HC Deb 27 April 1978 vol 948 cc1634-7
Q1. Mr. Michael Marshall

asked the Prime Minister if he will list his engagements for Thursday 27th April.

The Prime Minister (Mr. James Callaghan)

This morning I presided at a meeting of the Cabinet. In addition to my duties in this House, I shall be holding meetings with ministerial colleagues and others, including one with a delegation from Liverpool. This evening I shall be host at a dinner for the Prime Minister of New Zealand.

Mr. Marshall

Has the Prime Minister read today's Press reports, which say that he failed to meet the Service Chiefs of Staff before announcing his decision on the pay review last week? How can he justify his failure to hold that meeting, in view of the fact that the pay increase is inadequate to prevent further drainage from the Services? What assurance will he give that he will meet the Chiefs of Staff to review these matters urgently?

The Prime Minister

I am grateful to the hon. Member for that question. I received a memorandum setting out the Chiefs of Staffs' view in full, which I read first thing last Thursday. I reported this in detail to the Cabinet, and I minuted on the memorandum that I would meet the Chiefs of Staff to convey the Government's views and listen to their views. I proposed a date and time for a meeting. Then, as the House knows, I set out for Plymouth the following morning to open a fleet maintenance base. While I was there I received a message that the Chiefs of Staff did not think it necessary to meet me. I would like to add that there is no criticism of the Chiefs of Staff here. In fact, Sir Neil Cameron came to see me privately on these matters, and we had a full discussion on 17th March. I knew the Chiefs of Staffs' view, and the Cabinet knew it, too. I was perfectly open for a further meeting to be arranged if this was convenient.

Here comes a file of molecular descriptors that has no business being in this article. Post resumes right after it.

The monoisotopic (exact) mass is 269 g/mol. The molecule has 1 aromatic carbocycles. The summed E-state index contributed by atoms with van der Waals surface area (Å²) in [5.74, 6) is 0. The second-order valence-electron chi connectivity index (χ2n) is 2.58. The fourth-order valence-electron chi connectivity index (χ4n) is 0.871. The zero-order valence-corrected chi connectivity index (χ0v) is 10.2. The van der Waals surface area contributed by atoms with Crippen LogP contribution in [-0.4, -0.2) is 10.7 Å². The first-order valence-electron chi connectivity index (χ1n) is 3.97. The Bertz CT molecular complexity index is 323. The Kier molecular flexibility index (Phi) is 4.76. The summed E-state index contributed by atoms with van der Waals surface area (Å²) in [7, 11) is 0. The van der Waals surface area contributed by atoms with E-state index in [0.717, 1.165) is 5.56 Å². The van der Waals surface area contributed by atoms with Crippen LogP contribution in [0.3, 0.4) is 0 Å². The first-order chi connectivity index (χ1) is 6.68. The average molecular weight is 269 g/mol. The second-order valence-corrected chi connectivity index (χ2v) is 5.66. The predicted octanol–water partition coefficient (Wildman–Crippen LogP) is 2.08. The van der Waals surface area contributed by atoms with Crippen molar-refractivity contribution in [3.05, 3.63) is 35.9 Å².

I think that there is a certain amount of mischief-making going on in the Ministry of Defence at present.

Mr. Alan Clark

Sack the Minister.

The Prime Minister

I have found it very difficult in the past to try to check the nature and origin of the leaks, but when these leaks are mischief-making they are especially dangerous. I very much regret that The Times should have fallen for this particular piece of mischief-making.

Mr. Hoyle

In between his engagements, will the Prime Minister look at the figures for imports of Japanese cars, which have risen 25 per cent. in the last year? The voluntary agreement reached with the Japanese Government should be reviewed at an early date in order to avert damage to the British car industry.

The Prime Minister

These matters are under continuous review. I shall draw my hon. Friend's remarks to the attention of my right hon. Friend the Secretary of State for Trade.

Mrs. Thatcher

Does the Prime Minister recall saying before the Budget that what people wanted most was to pay less tax? How does he square that with figures published this week, which show that after this Budget 900,000 more people are paying income tax than before?

The Prime Minister

My recollection is that 340,000 were taken out of tax as a result of the Budget measures. Clearly, if as a result of increases in pay from collective bargaining, people have moved into the tax bracket, they will be required to pay tax. However, overall the answer is that £2.5 billion in tax cuts has been made or is proposed. I believe that the Leader of the Opposition wants to add to that figure.